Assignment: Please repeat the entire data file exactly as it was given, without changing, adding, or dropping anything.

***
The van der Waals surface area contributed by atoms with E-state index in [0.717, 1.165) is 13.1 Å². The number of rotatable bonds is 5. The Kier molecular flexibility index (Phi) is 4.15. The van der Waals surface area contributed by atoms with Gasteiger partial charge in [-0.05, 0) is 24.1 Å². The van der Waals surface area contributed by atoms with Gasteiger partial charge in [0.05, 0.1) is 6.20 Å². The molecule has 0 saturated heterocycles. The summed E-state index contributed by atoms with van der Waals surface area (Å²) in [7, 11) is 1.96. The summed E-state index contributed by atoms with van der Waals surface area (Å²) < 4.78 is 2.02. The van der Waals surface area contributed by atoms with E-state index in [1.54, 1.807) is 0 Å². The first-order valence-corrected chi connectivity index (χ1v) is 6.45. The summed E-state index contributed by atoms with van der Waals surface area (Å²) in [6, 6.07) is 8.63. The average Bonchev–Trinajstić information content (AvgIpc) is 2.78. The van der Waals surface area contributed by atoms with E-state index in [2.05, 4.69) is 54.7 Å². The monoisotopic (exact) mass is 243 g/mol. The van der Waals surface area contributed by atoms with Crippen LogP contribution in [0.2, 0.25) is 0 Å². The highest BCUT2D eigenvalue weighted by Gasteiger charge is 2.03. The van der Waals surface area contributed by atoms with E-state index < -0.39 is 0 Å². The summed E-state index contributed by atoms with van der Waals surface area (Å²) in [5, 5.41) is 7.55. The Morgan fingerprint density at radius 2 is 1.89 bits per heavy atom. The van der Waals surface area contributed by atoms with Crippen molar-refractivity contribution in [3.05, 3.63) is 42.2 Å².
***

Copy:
The van der Waals surface area contributed by atoms with E-state index in [0.717, 1.165) is 13.1 Å². The number of rotatable bonds is 5. The Kier molecular flexibility index (Phi) is 4.15. The van der Waals surface area contributed by atoms with Gasteiger partial charge in [-0.05, 0) is 24.1 Å². The van der Waals surface area contributed by atoms with Gasteiger partial charge in [0.05, 0.1) is 6.20 Å². The molecule has 0 saturated heterocycles. The summed E-state index contributed by atoms with van der Waals surface area (Å²) in [7, 11) is 1.96. The summed E-state index contributed by atoms with van der Waals surface area (Å²) < 4.78 is 2.02. The van der Waals surface area contributed by atoms with E-state index in [1.54, 1.807) is 0 Å². The first-order valence-corrected chi connectivity index (χ1v) is 6.45. The summed E-state index contributed by atoms with van der Waals surface area (Å²) in [6, 6.07) is 8.63. The average Bonchev–Trinajstić information content (AvgIpc) is 2.78. The van der Waals surface area contributed by atoms with E-state index in [2.05, 4.69) is 54.7 Å². The monoisotopic (exact) mass is 243 g/mol. The van der Waals surface area contributed by atoms with Crippen LogP contribution in [0.2, 0.25) is 0 Å². The highest BCUT2D eigenvalue weighted by Gasteiger charge is 2.03. The van der Waals surface area contributed by atoms with E-state index < -0.39 is 0 Å². The summed E-state index contributed by atoms with van der Waals surface area (Å²) in [5, 5.41) is 7.55. The Morgan fingerprint density at radius 2 is 1.89 bits per heavy atom. The van der Waals surface area contributed by atoms with Crippen molar-refractivity contribution in [3.05, 3.63) is 42.2 Å².